The concept of developing catered, curated content for a specific target audience is nothing new. Corporate-owned media have played in this space for decades, pushing stories that most appeal to a publication’s core demographic, based on data. During the early history of the Web, search engines like Google began aggregating news from a variety of sources. Then, as the process evolved, they started distinguishing more tailored articles for individual users.

For people who want to validate their deeply held beliefs or opinions already firmly entrenched, this practice is likely a welcome boon. However, for those who want a 360-degree view of events to formulate a more objective perspective, personalization becomes problematic.

Trapped Inside the Filter Bubble

Back in 2011, Eli Pariser, CEO of Upworthy and former executive director of MoveOn.org, published “The Filter Bubble: What the Internet is Hiding from You.” The book exposed how search engines feed users content suited to their preferences. Daniel Terdiman summed up the situation in his review of the work for CNET:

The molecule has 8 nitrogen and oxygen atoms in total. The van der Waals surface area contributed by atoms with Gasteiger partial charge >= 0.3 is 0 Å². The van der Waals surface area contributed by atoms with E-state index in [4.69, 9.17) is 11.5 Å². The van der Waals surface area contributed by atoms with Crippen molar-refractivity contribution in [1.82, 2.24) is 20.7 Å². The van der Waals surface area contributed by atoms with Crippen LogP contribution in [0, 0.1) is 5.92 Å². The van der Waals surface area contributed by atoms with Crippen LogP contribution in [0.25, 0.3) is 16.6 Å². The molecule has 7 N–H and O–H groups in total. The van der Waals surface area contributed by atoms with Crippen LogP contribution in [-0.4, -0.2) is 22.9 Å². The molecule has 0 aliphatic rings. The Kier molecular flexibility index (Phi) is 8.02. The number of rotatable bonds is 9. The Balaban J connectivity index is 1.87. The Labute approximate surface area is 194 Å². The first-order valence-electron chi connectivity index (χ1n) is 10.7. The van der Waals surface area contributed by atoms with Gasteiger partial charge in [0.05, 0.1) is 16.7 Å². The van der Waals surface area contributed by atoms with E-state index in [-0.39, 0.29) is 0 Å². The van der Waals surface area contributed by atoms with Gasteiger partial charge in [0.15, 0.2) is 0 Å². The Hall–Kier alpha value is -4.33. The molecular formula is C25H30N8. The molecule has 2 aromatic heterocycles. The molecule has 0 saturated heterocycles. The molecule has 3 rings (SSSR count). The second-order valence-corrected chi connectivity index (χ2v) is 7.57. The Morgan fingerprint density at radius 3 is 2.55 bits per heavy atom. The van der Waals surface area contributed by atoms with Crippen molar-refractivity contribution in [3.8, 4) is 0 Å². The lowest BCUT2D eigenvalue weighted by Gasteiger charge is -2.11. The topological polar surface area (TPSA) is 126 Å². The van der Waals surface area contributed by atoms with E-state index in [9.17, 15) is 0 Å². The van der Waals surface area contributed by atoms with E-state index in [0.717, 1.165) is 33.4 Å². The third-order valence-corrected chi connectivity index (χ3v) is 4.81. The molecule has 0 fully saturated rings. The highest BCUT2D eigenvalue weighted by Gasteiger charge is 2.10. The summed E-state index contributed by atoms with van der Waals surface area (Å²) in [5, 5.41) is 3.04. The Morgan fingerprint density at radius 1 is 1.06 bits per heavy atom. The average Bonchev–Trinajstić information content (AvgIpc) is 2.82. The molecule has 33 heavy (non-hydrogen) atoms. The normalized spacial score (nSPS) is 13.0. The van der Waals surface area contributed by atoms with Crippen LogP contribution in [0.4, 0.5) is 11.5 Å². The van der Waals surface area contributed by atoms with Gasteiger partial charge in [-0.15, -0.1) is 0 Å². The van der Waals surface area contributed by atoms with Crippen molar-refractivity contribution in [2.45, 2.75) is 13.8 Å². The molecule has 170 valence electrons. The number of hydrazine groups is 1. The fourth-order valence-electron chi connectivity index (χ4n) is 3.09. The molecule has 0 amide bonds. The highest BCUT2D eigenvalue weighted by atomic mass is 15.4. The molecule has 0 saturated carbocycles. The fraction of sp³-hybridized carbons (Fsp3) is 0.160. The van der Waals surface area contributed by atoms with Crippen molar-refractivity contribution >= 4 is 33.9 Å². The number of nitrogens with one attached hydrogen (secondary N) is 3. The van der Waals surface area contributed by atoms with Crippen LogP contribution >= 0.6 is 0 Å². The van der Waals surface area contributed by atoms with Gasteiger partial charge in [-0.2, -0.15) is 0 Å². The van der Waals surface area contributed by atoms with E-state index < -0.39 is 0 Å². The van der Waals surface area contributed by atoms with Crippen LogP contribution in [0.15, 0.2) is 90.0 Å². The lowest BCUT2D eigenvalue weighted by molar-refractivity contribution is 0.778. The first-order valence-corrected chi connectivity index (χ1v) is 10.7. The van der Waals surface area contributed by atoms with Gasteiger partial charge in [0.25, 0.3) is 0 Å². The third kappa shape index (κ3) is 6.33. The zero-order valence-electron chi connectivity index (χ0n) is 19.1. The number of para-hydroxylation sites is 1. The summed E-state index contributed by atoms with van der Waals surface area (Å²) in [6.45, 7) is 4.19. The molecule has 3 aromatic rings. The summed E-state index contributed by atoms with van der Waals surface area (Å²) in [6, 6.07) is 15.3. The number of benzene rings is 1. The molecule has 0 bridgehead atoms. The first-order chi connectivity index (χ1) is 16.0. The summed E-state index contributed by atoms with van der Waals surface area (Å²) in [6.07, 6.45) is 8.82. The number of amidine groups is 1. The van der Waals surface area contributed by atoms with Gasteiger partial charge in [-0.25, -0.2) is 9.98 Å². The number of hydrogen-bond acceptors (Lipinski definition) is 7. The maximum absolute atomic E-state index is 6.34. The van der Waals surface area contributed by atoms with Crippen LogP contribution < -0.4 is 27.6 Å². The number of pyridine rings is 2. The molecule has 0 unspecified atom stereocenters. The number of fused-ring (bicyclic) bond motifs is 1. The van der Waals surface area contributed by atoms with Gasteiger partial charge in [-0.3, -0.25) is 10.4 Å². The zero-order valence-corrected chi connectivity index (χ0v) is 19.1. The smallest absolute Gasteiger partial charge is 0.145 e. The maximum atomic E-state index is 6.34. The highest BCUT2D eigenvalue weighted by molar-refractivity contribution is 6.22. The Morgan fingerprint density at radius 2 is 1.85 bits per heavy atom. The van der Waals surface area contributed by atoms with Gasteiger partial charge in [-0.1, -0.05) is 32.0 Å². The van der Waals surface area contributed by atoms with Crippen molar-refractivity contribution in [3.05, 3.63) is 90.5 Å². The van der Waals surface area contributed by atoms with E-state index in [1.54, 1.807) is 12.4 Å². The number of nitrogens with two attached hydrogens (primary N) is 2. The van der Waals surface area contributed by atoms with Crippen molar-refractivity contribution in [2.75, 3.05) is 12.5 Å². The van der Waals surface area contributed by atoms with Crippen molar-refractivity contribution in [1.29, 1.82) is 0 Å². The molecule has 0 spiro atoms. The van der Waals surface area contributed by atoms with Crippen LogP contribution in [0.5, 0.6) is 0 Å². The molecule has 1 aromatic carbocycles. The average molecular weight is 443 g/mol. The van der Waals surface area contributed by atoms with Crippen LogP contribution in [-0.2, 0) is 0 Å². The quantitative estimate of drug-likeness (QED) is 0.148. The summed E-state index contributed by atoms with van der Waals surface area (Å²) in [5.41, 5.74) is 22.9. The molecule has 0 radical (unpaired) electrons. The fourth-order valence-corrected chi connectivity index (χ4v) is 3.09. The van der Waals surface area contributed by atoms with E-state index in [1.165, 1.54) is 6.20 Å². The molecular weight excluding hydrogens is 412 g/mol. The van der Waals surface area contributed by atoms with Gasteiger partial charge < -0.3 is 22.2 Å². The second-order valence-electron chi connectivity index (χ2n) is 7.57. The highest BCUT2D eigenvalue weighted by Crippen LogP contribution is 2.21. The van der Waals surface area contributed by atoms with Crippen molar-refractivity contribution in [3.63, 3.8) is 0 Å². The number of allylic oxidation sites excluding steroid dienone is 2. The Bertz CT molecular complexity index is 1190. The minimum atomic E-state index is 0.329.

Pariser explains the dynamic we all face online today: that no two people’s Web searches, even on the same topics, return the same results. That’s because search engines and other sites are basing what they send back on our previous searches, the sites we visit, ads we click on, preferences we indicate, and much more. Not to mention the fact that we are more and more shielded from viewpoints counter to our own.